Eggs of New Zealand
What begun as a personal interest has involved into a whole new world. The study of oology (eggs). From tiny fragments of shell found scattered across the garden, to the incubation of the endangered kiwi, everytime I hold an egg I marvel at how such a simple object can create such incredible life.
This lead me to explore the inner workings of the egg, but also the outside. Why do they look so different? Why are some bright blue and others cryptically hidden in their environment?
The study of oology has greatly changed over the years, from the collection of wild bird eggs, to the showcasing of these stunning natural gems. With an egg collection dating back as early as 1963, this collection sparked my interest in photographing each egg and showcasing their colours and patterns.
The idea for an identification guide alongside the photography however only came about from my job working in a nature reserve. Every breeding season, people young and old would bring in fragments of egg shells discovered on their journey around the forest, asking what bird I thought they may have come from. No matter what the species, everyone would be in awe of such a precious little shell cap, especially when I could say it had come from a bird such as a tui, and from the inside you could see it had hatched.
I developed a display in one of the spare kiosks, showcasing a collection of common eggs and their nests (from old collections). From here people posted social media posts talking about it, school groups discussed the sizes and variations and people would use them to match up egg pieces they had found themselves at home. Their enthusiasm kept me going, wanting to learn more and share my interests. Over the years, other collections were donated to the reserve that helped build this library of eggs. This also ensured I maintained my ethical mantra when it came to wildlife photography- do no harm. While I could not change the past, hopefully I could change the future in inspiring people to respect and protect birds and their nests by learning to appreciate these little treasures.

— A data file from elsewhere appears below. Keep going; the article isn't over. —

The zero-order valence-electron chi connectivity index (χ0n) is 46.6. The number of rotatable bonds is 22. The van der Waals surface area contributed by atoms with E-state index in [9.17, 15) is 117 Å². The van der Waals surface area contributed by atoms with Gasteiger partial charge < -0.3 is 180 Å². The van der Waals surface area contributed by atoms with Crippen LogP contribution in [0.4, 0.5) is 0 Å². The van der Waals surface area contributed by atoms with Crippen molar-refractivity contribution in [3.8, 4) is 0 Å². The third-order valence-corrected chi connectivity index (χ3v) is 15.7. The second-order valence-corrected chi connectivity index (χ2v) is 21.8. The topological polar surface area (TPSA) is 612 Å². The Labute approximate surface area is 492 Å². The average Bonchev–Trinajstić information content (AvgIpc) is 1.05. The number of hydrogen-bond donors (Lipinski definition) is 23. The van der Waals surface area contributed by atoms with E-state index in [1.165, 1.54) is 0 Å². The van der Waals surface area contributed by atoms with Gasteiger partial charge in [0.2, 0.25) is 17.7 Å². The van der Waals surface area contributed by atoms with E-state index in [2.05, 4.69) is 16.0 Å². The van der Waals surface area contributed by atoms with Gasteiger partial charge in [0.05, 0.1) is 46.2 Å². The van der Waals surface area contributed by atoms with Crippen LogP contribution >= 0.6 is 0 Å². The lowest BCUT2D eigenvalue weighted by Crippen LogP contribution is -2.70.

All eggs in the guide are from pre-1980, however some of the rarer species have come from infertile eggs of birds in Conservation Programs. Under the Wildlife Act 1953 it is illegal to disturb any nest of native wildlife, and all native bird eggs are held under the Department of Conservation Wildlife Permit.
Throughout the book you will find photographs of the birds of New Zealand and their eggs. Each egg has been photographed showcasing the colours, shape and variation.
over 100 eggs documented
Each egg profile contains a description including measurements, incubation time and clutch size. Can be used as an egg ID guide for egg fragments found in the garden or on the forest path.
60 Species profiled
Learn about how an egg is formed and the biology behind the colour, shape and size variation. Understand why some appear cryptic, while others stand out against their environment.
learn from nature
Featuring eggs from common garden birds and also rare endemic native birds. Compare the takahe and pukeko eggs to see the similarities in these historical ancestors.